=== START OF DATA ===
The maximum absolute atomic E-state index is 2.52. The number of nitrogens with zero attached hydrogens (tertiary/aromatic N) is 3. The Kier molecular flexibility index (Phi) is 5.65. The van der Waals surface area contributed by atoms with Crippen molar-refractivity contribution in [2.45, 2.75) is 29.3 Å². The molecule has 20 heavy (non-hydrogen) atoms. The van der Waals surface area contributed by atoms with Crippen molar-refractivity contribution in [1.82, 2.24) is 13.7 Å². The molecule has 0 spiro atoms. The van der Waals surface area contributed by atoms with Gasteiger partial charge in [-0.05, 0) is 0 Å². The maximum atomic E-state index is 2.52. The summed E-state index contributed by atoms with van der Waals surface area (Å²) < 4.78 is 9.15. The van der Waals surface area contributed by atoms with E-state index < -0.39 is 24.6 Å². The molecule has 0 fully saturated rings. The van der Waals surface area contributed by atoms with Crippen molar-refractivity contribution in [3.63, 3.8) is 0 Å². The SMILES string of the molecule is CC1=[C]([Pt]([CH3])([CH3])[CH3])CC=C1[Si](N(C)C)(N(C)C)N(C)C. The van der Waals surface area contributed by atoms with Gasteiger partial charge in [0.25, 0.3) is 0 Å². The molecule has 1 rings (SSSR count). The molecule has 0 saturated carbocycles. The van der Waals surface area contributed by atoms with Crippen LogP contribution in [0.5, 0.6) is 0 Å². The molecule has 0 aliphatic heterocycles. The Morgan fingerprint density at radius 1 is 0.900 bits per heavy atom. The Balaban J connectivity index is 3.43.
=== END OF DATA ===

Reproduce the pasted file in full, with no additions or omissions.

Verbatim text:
The maximum absolute atomic E-state index is 2.52. The number of nitrogens with zero attached hydrogens (tertiary/aromatic N) is 3. The Kier molecular flexibility index (Phi) is 5.65. The van der Waals surface area contributed by atoms with Crippen molar-refractivity contribution in [2.45, 2.75) is 29.3 Å². The molecule has 20 heavy (non-hydrogen) atoms. The van der Waals surface area contributed by atoms with Crippen molar-refractivity contribution in [1.82, 2.24) is 13.7 Å². The molecule has 0 spiro atoms. The van der Waals surface area contributed by atoms with Gasteiger partial charge in [-0.05, 0) is 0 Å². The maximum atomic E-state index is 2.52. The summed E-state index contributed by atoms with van der Waals surface area (Å²) < 4.78 is 9.15. The van der Waals surface area contributed by atoms with E-state index < -0.39 is 24.6 Å². The molecule has 0 fully saturated rings. The van der Waals surface area contributed by atoms with Crippen molar-refractivity contribution in [3.63, 3.8) is 0 Å². The SMILES string of the molecule is CC1=[C]([Pt]([CH3])([CH3])[CH3])CC=C1[Si](N(C)C)(N(C)C)N(C)C. The van der Waals surface area contributed by atoms with Gasteiger partial charge in [0.25, 0.3) is 0 Å². The molecule has 1 rings (SSSR count). The molecule has 0 saturated carbocycles. The van der Waals surface area contributed by atoms with Crippen LogP contribution in [0.5, 0.6) is 0 Å². The molecule has 0 aliphatic heterocycles. The Morgan fingerprint density at radius 1 is 0.900 bits per heavy atom. The Balaban J connectivity index is 3.43.